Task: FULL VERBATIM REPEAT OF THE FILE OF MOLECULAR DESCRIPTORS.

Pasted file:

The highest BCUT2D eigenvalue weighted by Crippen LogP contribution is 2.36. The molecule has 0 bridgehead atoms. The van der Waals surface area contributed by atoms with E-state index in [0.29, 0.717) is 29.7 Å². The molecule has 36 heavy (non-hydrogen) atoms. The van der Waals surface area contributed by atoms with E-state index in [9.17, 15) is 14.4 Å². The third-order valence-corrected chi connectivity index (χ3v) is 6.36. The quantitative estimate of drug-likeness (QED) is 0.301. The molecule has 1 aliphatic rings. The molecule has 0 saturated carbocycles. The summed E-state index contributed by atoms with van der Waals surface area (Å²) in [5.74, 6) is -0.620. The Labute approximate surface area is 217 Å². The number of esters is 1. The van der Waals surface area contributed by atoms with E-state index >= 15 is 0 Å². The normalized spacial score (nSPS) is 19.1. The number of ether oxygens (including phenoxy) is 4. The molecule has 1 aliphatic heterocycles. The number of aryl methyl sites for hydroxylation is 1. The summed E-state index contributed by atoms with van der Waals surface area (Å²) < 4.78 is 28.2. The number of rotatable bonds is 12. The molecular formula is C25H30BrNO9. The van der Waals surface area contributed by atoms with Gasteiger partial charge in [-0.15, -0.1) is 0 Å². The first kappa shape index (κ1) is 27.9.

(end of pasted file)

The highest BCUT2D eigenvalue weighted by Crippen LogP contribution is 2.36. The molecule has 0 bridgehead atoms. The van der Waals surface area contributed by atoms with E-state index in [0.29, 0.717) is 29.7 Å². The molecule has 36 heavy (non-hydrogen) atoms. The van der Waals surface area contributed by atoms with E-state index in [9.17, 15) is 14.4 Å². The third-order valence-corrected chi connectivity index (χ3v) is 6.36. The quantitative estimate of drug-likeness (QED) is 0.301. The molecule has 1 aliphatic rings. The molecule has 0 saturated carbocycles. The summed E-state index contributed by atoms with van der Waals surface area (Å²) in [5.74, 6) is -0.620. The Labute approximate surface area is 217 Å². The number of esters is 1. The van der Waals surface area contributed by atoms with E-state index >= 15 is 0 Å². The normalized spacial score (nSPS) is 19.1. The number of ether oxygens (including phenoxy) is 4. The molecule has 1 aliphatic heterocycles. The number of aryl methyl sites for hydroxylation is 1. The summed E-state index contributed by atoms with van der Waals surface area (Å²) < 4.78 is 28.2. The number of rotatable bonds is 12. The molecular formula is C25H30BrNO9. The van der Waals surface area contributed by atoms with Gasteiger partial charge in [-0.15, -0.1) is 0 Å². The first kappa shape index (κ1) is 27.9.